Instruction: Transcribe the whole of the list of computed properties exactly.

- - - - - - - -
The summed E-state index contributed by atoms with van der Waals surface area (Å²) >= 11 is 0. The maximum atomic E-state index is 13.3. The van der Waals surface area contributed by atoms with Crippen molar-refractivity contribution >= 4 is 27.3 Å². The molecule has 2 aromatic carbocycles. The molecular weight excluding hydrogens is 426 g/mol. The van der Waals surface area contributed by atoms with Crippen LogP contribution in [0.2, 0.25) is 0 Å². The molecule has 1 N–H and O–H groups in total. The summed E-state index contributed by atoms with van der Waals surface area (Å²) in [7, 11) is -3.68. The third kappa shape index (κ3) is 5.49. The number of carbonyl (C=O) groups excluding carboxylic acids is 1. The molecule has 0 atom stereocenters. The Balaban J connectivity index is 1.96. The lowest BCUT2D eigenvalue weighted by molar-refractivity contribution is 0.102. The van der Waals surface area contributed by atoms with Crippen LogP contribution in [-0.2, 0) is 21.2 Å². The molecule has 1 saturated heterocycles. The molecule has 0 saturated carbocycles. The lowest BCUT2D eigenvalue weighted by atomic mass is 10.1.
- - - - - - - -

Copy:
The summed E-state index contributed by atoms with van der Waals surface area (Å²) >= 11 is 0. The maximum atomic E-state index is 13.3. The van der Waals surface area contributed by atoms with Crippen molar-refractivity contribution >= 4 is 27.3 Å². The molecule has 2 aromatic carbocycles. The molecular weight excluding hydrogens is 426 g/mol. The van der Waals surface area contributed by atoms with Crippen LogP contribution in [0.2, 0.25) is 0 Å². The molecule has 1 N–H and O–H groups in total. The summed E-state index contributed by atoms with van der Waals surface area (Å²) in [7, 11) is -3.68. The third kappa shape index (κ3) is 5.49. The number of carbonyl (C=O) groups excluding carboxylic acids is 1. The molecule has 0 atom stereocenters. The Balaban J connectivity index is 1.96. The lowest BCUT2D eigenvalue weighted by molar-refractivity contribution is 0.102. The van der Waals surface area contributed by atoms with Crippen LogP contribution in [-0.2, 0) is 21.2 Å². The molecule has 1 saturated heterocycles. The molecule has 0 saturated carbocycles. The lowest BCUT2D eigenvalue weighted by atomic mass is 10.1.